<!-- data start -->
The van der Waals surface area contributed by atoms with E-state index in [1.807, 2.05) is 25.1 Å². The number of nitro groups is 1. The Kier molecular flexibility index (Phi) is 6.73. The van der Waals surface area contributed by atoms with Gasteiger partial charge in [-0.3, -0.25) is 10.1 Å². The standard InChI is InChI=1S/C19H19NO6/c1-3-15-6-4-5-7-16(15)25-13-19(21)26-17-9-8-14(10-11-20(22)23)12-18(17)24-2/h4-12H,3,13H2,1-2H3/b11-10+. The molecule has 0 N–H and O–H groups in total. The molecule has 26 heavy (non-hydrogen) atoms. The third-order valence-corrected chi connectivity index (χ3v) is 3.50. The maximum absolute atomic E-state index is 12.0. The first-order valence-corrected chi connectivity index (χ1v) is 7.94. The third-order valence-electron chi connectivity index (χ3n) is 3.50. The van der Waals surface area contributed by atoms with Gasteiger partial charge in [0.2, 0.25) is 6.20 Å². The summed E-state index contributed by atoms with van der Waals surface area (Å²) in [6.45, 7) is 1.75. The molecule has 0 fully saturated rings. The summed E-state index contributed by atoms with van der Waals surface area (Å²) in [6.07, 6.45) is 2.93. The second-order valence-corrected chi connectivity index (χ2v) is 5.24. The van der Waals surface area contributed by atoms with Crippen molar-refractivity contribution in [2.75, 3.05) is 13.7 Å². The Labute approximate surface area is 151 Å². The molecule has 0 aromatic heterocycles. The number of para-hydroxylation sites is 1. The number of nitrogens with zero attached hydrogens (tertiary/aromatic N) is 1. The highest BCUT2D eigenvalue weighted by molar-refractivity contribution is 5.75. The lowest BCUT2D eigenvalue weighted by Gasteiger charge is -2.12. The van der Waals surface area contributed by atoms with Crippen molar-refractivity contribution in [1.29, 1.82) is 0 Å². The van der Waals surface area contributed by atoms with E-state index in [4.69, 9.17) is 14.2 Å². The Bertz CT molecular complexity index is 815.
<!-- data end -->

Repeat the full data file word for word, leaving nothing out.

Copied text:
The van der Waals surface area contributed by atoms with E-state index in [1.807, 2.05) is 25.1 Å². The number of nitro groups is 1. The Kier molecular flexibility index (Phi) is 6.73. The van der Waals surface area contributed by atoms with Gasteiger partial charge in [-0.3, -0.25) is 10.1 Å². The standard InChI is InChI=1S/C19H19NO6/c1-3-15-6-4-5-7-16(15)25-13-19(21)26-17-9-8-14(10-11-20(22)23)12-18(17)24-2/h4-12H,3,13H2,1-2H3/b11-10+. The molecule has 0 N–H and O–H groups in total. The molecule has 26 heavy (non-hydrogen) atoms. The third-order valence-corrected chi connectivity index (χ3v) is 3.50. The maximum absolute atomic E-state index is 12.0. The first-order valence-corrected chi connectivity index (χ1v) is 7.94. The third-order valence-electron chi connectivity index (χ3n) is 3.50. The van der Waals surface area contributed by atoms with Gasteiger partial charge in [0.2, 0.25) is 6.20 Å². The summed E-state index contributed by atoms with van der Waals surface area (Å²) in [6.45, 7) is 1.75. The molecule has 0 fully saturated rings. The summed E-state index contributed by atoms with van der Waals surface area (Å²) in [6.07, 6.45) is 2.93. The second-order valence-corrected chi connectivity index (χ2v) is 5.24. The van der Waals surface area contributed by atoms with Crippen molar-refractivity contribution in [2.75, 3.05) is 13.7 Å². The Labute approximate surface area is 151 Å². The molecule has 0 aromatic heterocycles. The number of para-hydroxylation sites is 1. The number of nitrogens with zero attached hydrogens (tertiary/aromatic N) is 1. The highest BCUT2D eigenvalue weighted by molar-refractivity contribution is 5.75. The lowest BCUT2D eigenvalue weighted by Gasteiger charge is -2.12. The van der Waals surface area contributed by atoms with Crippen molar-refractivity contribution in [1.29, 1.82) is 0 Å². The van der Waals surface area contributed by atoms with E-state index in [4.69, 9.17) is 14.2 Å². The Bertz CT molecular complexity index is 815.